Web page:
The simple act of SMS text messaging has helped scores of people displaced by the floods in Pakistan after Save the Children implemented an innovative way to use the mobile phone technology in its relief work.
A hotline has been up and running since early August which allows people to phone in or text suggestions or complaints relating to Save the Children’s health clinics and distribution centres.
Three months after the floods struck, scores of people have used the service, and in doing so they have been able to have a voice in the relief effort.
Issues dealt with so far, include reported fraud, lack of drinking water and staff behaviour. Save the Children staff carry mobile phones solely dedicated to the hotline, and will then follow up within 24 hours after the message is received. The call is then logged in a database, where a record of how the issue was resolved is also registered.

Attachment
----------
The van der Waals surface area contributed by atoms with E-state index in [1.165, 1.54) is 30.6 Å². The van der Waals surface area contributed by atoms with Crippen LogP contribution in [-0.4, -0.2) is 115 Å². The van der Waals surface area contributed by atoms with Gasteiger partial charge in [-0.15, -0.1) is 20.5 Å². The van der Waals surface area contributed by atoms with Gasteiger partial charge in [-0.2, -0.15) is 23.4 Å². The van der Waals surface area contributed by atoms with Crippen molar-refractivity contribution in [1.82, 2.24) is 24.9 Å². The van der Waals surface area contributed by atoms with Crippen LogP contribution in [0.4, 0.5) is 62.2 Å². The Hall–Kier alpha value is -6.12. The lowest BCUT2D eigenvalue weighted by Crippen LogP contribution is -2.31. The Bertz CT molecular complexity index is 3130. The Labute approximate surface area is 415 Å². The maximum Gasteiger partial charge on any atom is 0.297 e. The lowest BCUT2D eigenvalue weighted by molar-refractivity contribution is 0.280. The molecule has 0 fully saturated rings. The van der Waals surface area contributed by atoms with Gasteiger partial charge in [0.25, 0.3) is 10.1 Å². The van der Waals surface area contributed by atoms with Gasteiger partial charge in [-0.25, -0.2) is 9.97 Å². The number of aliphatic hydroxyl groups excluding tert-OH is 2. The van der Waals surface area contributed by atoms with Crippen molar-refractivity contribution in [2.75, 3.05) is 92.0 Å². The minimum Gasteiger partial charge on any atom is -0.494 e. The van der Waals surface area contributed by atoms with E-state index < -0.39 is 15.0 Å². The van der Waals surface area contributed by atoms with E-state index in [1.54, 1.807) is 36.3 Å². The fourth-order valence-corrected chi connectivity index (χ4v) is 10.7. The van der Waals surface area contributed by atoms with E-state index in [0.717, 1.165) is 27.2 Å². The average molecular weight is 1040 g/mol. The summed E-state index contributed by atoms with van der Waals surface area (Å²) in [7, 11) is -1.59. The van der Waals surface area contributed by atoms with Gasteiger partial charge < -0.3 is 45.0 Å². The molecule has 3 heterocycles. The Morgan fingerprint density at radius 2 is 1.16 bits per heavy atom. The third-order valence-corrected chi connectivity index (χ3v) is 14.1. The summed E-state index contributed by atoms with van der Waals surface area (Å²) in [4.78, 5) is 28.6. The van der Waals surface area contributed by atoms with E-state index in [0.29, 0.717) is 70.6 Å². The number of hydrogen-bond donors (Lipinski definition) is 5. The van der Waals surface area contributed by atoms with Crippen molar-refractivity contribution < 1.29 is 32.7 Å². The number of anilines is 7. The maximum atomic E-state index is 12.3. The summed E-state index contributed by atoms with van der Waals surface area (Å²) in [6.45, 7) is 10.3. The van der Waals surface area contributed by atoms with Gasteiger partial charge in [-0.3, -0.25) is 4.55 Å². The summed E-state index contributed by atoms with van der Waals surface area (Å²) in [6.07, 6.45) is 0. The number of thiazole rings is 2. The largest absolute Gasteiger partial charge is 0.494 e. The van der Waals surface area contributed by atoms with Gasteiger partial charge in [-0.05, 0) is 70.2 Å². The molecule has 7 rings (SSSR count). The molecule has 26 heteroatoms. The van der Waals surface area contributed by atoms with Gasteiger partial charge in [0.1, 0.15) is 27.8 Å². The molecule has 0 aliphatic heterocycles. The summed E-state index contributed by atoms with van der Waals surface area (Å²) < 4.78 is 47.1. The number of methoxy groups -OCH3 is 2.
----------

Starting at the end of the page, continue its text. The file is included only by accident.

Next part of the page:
“In one case, a complaint was received that a community volunteer supervisor was deducting 10 percent from the pay of each community member engaged in the Cash for Work program,” says Khurram Masood, Save the Children’s media and communications advisor in Islamabad.
“Upon investigation it was clear that the community volunteer supervisor was unjustly deducting the amount for his own pocket. Save the Children then changed its policy to ensure that its staff would be present when people were paid,” he said. “The community supervisor was reprimanded.”
In another instance, Save the Children installed a water pump when someone pointed out that they had no clean water available.
With security a constant concern in Pakistan, sometimes aid deliveries have to be postponed or cancelled. The hotline provides a way to communicate with flood affected families and notify them that delivery plans have changed.
The texting hotline was piloted earlier this year, allowing it to be rolled out across the three flood-stricken provinces in which Save the Children is providing life-saving relief to children and families.